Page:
Figure 1: Variation in averaged seismic velocity ratio, vP/vS,
of continental crust in the western United States. Red/orange colors require abundant quartz;
blue/green indicates mafic rocks with little or no quartz.
Figure 2: Elevation of the western United States. Relatively stable blocks within
the broad, deforming plate boundary zone are labeled, and are recognizable by their
low relief reflecting predominantly erosional and depositional processes. Actively
deforming regions exhibit high relief dominated by faulting.
New imaging (Fig. 1) of the averaged seismic velocity ratio,
vP/vS, of continental crust in the western United States
shows a surprisingly strong relationship both to deformation (Fig. 2)
and to deep temperature (Fig. 3). vP/vS in continental crust
is predominantly sensitive to quartz abundance and only slightly sensitive to temperature. To the
extent that vP/vS does depend on temperature, the
physics would predict higher vP/vS for higher temperature, so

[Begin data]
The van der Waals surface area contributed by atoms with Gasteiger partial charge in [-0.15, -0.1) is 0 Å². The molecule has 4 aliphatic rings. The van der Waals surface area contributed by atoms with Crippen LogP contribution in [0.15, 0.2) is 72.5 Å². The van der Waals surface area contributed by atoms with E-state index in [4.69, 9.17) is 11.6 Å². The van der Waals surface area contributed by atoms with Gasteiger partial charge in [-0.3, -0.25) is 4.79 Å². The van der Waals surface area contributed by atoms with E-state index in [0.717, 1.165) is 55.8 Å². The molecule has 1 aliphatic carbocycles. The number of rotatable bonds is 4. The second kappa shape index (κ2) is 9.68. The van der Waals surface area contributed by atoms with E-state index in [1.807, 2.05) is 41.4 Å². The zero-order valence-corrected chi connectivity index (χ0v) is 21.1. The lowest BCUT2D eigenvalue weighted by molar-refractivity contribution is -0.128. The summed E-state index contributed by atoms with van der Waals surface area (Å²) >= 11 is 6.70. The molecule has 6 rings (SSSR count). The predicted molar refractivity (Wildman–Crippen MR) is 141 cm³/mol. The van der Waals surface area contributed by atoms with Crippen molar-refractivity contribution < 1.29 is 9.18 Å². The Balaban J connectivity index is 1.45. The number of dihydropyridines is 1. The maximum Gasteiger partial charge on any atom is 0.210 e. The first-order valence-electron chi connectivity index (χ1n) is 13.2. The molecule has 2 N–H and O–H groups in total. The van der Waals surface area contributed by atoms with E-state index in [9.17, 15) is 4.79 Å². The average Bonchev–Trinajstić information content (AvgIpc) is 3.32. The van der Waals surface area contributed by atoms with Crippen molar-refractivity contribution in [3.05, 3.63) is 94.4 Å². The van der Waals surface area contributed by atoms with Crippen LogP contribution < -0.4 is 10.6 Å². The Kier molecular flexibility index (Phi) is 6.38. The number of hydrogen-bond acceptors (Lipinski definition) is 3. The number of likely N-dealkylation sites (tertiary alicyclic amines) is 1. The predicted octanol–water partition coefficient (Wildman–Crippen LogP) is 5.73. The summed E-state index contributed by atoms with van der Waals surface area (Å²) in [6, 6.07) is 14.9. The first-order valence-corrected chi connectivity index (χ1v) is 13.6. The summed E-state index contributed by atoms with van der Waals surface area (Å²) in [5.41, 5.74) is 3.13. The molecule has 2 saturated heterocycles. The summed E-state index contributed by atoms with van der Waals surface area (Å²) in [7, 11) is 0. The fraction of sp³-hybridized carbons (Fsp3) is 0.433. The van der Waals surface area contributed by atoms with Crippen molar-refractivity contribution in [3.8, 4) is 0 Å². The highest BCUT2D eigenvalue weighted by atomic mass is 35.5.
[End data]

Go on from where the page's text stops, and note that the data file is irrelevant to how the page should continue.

finding the opposite relationship is surprising. The most plausible explanation for the observed
relationship between vP/vS and temperature is a robust
dynamical feedback in which ductile strain first localizes in relatively weak,
quartz-rich crust, and then initiates processes that promote advective warming,
hydration, and further weakening. Such a feedback mechanism not only
would explain stationarity and spatial distributions of deformation, but also would
lend insight into the timing and distribution of thermal uplift in the Cordillera
and observations of deep-derived fluid chemistry in springs.
Figure 3: Temperature of the lower crust, modeled from surface measurements
of the geothermal gradient (black dots) and radiogenic heat production.